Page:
Adam, How big is your garden? You do realise trees put out roots a long way underground and can undermine walls etc, also trees do not grow to a set height then stop they also spread as well as grow up. They will also suck your garden dry of water so nothing much will grow in their area. If we are talking a large field and not a normal sized garden then it is possible.
How much privacy are we talking about and could it be done in a much easier way say a canopy or summer house? A slightly raised fence near the house?
Right, Carpinus or Hornbeam can grow to 80 feet high and 70 feet spread, they need sun well drained soil and spread winged seeds all over.
Crataegus or Hawthorn are the hedge rows you see on country roads, it can grow 25 feet high and spread even more. White flowers in may loses its leaves in Autumn.
Magnolia a lovely shrub slow growing and often used on walls can grow to in time to 15 feet and spread the same, frost can damage the early blooms.
Sorbus grow to 20 feet with a spread of 15 feet produce white flowers in spring and berries in Autumn.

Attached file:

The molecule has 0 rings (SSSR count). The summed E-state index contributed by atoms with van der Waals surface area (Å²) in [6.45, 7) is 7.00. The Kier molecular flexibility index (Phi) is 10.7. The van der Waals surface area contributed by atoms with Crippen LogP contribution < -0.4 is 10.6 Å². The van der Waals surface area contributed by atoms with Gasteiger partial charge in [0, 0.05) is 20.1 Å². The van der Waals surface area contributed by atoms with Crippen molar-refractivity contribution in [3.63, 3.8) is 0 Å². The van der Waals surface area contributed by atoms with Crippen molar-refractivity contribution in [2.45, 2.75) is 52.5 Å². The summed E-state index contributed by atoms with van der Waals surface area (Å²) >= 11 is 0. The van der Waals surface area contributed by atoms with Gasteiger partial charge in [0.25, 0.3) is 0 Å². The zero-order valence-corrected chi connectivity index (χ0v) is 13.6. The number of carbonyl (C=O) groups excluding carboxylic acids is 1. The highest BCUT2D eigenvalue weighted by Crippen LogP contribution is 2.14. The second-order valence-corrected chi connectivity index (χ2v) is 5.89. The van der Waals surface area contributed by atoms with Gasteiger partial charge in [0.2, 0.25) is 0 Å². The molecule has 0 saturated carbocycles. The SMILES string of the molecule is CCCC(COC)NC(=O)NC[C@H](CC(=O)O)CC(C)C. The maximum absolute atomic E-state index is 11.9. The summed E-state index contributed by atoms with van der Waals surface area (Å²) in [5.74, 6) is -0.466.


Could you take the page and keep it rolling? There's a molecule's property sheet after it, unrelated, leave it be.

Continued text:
Ligustrum is for hedging and can grow to 6-10 feet high with 6 feet spread.
Pyrus is a pear tree and can be contained with pruning it is deciduous, (loses its leaves in winter but you will get fruit in time.
I am not trying to rain on your parade but a tree is for life and if not contained can cause damage or problems with shade in a neighbours garden, they do move on and problems do arise with new neighbours. That is the reason I ask apart from most normal gardens will only have room for one or two trees, hedges need a lot of care and maintenance and roots from time to time need to be cropped if near property.
Hope this will help.

Frank.

When to plant out rhubarb?

Posted: 19/09/2012 at 10:34

Rhubarb crowns (bought) go into a well prepared bed in March and any flowers taken off then, you are looking to the following year for the stems.
From seed they will take a lot longer to harvest stems and I would put them in now.
We used plenty of manure or good compost and bone meal as well, they are hungry plants. A bit of shelter is good say near a wall or fence, they want to be around three feet apart.
We had long rows of the plants so forced some each year by putting straw round the crown and a bucket over the top, it was usually the first garden fruit we had hence the many rhubarb recipes and the annual glut of rhubarb and custard with school meals, I loved it a lot did not.

Frank.